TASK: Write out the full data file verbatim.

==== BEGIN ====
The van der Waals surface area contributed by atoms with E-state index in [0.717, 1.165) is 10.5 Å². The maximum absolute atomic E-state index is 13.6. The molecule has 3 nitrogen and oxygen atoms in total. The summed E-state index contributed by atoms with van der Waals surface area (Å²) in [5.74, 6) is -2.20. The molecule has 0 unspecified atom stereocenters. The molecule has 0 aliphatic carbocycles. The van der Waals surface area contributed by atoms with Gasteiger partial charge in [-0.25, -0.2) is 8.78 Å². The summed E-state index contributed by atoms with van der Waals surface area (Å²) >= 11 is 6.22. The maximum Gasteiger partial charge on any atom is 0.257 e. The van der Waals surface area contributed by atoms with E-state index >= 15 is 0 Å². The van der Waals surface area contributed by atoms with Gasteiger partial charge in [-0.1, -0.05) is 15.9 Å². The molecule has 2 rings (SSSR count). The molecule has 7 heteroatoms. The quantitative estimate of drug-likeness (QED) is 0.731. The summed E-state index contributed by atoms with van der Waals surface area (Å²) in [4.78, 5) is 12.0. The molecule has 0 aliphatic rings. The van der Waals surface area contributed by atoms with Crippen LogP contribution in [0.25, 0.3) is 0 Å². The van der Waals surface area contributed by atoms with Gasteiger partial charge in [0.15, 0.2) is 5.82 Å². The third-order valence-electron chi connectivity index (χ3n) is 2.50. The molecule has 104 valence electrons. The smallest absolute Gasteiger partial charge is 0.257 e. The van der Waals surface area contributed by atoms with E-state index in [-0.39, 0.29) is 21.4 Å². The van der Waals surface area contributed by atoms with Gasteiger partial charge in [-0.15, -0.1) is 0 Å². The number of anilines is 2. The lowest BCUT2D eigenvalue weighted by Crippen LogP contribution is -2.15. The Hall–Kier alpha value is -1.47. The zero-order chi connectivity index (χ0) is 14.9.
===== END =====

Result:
The van der Waals surface area contributed by atoms with E-state index in [0.717, 1.165) is 10.5 Å². The maximum absolute atomic E-state index is 13.6. The molecule has 3 nitrogen and oxygen atoms in total. The summed E-state index contributed by atoms with van der Waals surface area (Å²) in [5.74, 6) is -2.20. The molecule has 0 unspecified atom stereocenters. The molecule has 0 aliphatic carbocycles. The van der Waals surface area contributed by atoms with Gasteiger partial charge in [-0.25, -0.2) is 8.78 Å². The summed E-state index contributed by atoms with van der Waals surface area (Å²) >= 11 is 6.22. The maximum Gasteiger partial charge on any atom is 0.257 e. The van der Waals surface area contributed by atoms with E-state index >= 15 is 0 Å². The van der Waals surface area contributed by atoms with Gasteiger partial charge in [-0.1, -0.05) is 15.9 Å². The molecule has 2 rings (SSSR count). The molecule has 7 heteroatoms. The quantitative estimate of drug-likeness (QED) is 0.731. The summed E-state index contributed by atoms with van der Waals surface area (Å²) in [4.78, 5) is 12.0. The molecule has 0 aliphatic rings. The van der Waals surface area contributed by atoms with Crippen LogP contribution in [0.25, 0.3) is 0 Å². The van der Waals surface area contributed by atoms with Gasteiger partial charge in [0.15, 0.2) is 5.82 Å². The third-order valence-electron chi connectivity index (χ3n) is 2.50. The molecule has 104 valence electrons. The smallest absolute Gasteiger partial charge is 0.257 e. The van der Waals surface area contributed by atoms with E-state index in [-0.39, 0.29) is 21.4 Å². The van der Waals surface area contributed by atoms with Gasteiger partial charge in [-0.15, -0.1) is 0 Å². The number of anilines is 2. The lowest BCUT2D eigenvalue weighted by Crippen LogP contribution is -2.15. The Hall–Kier alpha value is -1.47. The zero-order chi connectivity index (χ0) is 14.9.